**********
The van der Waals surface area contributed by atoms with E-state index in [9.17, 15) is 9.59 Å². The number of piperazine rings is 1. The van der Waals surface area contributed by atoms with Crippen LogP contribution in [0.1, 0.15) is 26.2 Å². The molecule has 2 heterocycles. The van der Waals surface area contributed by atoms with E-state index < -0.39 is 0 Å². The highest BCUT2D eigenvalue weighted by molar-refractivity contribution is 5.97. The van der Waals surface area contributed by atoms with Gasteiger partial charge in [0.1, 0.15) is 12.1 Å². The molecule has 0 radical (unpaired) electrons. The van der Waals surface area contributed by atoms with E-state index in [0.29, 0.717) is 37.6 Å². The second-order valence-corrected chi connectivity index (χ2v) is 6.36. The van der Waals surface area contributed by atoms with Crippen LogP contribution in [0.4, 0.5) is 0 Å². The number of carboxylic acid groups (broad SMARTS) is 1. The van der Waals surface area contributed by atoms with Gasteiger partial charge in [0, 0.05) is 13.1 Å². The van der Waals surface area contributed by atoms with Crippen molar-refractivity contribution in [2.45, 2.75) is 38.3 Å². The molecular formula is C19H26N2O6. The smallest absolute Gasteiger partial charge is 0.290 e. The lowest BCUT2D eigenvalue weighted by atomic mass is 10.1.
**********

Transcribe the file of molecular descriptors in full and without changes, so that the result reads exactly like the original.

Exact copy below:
The van der Waals surface area contributed by atoms with E-state index in [9.17, 15) is 9.59 Å². The number of piperazine rings is 1. The van der Waals surface area contributed by atoms with Crippen LogP contribution in [0.1, 0.15) is 26.2 Å². The molecule has 2 heterocycles. The van der Waals surface area contributed by atoms with E-state index < -0.39 is 0 Å². The highest BCUT2D eigenvalue weighted by molar-refractivity contribution is 5.97. The van der Waals surface area contributed by atoms with Gasteiger partial charge in [0.1, 0.15) is 12.1 Å². The molecule has 0 radical (unpaired) electrons. The van der Waals surface area contributed by atoms with E-state index in [0.29, 0.717) is 37.6 Å². The second-order valence-corrected chi connectivity index (χ2v) is 6.36. The van der Waals surface area contributed by atoms with Crippen LogP contribution in [0.4, 0.5) is 0 Å². The number of carboxylic acid groups (broad SMARTS) is 1. The van der Waals surface area contributed by atoms with Gasteiger partial charge in [0, 0.05) is 13.1 Å². The van der Waals surface area contributed by atoms with Crippen molar-refractivity contribution in [2.45, 2.75) is 38.3 Å². The molecular formula is C19H26N2O6. The smallest absolute Gasteiger partial charge is 0.290 e. The lowest BCUT2D eigenvalue weighted by atomic mass is 10.1.